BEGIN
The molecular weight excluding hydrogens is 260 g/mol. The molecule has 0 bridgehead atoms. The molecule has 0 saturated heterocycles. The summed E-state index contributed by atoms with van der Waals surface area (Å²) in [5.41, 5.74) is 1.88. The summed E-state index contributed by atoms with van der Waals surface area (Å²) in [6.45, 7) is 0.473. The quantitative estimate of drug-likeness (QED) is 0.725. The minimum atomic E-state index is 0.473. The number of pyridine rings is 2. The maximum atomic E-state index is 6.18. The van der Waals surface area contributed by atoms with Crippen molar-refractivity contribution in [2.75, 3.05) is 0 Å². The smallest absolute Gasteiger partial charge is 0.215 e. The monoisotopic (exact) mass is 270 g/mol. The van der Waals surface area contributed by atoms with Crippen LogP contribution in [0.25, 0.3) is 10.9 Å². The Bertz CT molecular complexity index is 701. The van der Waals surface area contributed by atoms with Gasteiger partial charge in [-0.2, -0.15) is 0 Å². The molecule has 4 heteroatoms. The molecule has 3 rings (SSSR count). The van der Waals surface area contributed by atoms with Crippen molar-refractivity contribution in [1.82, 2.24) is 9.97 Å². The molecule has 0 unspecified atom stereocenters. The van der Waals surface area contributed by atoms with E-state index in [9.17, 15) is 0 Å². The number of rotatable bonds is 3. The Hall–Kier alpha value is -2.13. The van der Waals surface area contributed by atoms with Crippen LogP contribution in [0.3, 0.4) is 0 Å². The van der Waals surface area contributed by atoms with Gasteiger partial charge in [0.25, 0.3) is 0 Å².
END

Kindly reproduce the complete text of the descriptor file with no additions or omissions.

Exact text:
The molecular weight excluding hydrogens is 260 g/mol. The molecule has 0 bridgehead atoms. The molecule has 0 saturated heterocycles. The summed E-state index contributed by atoms with van der Waals surface area (Å²) in [5.41, 5.74) is 1.88. The summed E-state index contributed by atoms with van der Waals surface area (Å²) in [6.45, 7) is 0.473. The quantitative estimate of drug-likeness (QED) is 0.725. The minimum atomic E-state index is 0.473. The number of pyridine rings is 2. The maximum atomic E-state index is 6.18. The van der Waals surface area contributed by atoms with Crippen molar-refractivity contribution in [2.75, 3.05) is 0 Å². The smallest absolute Gasteiger partial charge is 0.215 e. The monoisotopic (exact) mass is 270 g/mol. The van der Waals surface area contributed by atoms with Crippen LogP contribution in [0.25, 0.3) is 10.9 Å². The Bertz CT molecular complexity index is 701. The van der Waals surface area contributed by atoms with Gasteiger partial charge in [-0.2, -0.15) is 0 Å². The molecule has 4 heteroatoms. The molecule has 3 rings (SSSR count). The van der Waals surface area contributed by atoms with Crippen molar-refractivity contribution in [1.82, 2.24) is 9.97 Å². The molecule has 0 unspecified atom stereocenters. The van der Waals surface area contributed by atoms with E-state index in [9.17, 15) is 0 Å². The number of rotatable bonds is 3. The Hall–Kier alpha value is -2.13. The van der Waals surface area contributed by atoms with Crippen LogP contribution in [0.3, 0.4) is 0 Å². The van der Waals surface area contributed by atoms with Gasteiger partial charge in [0.25, 0.3) is 0 Å².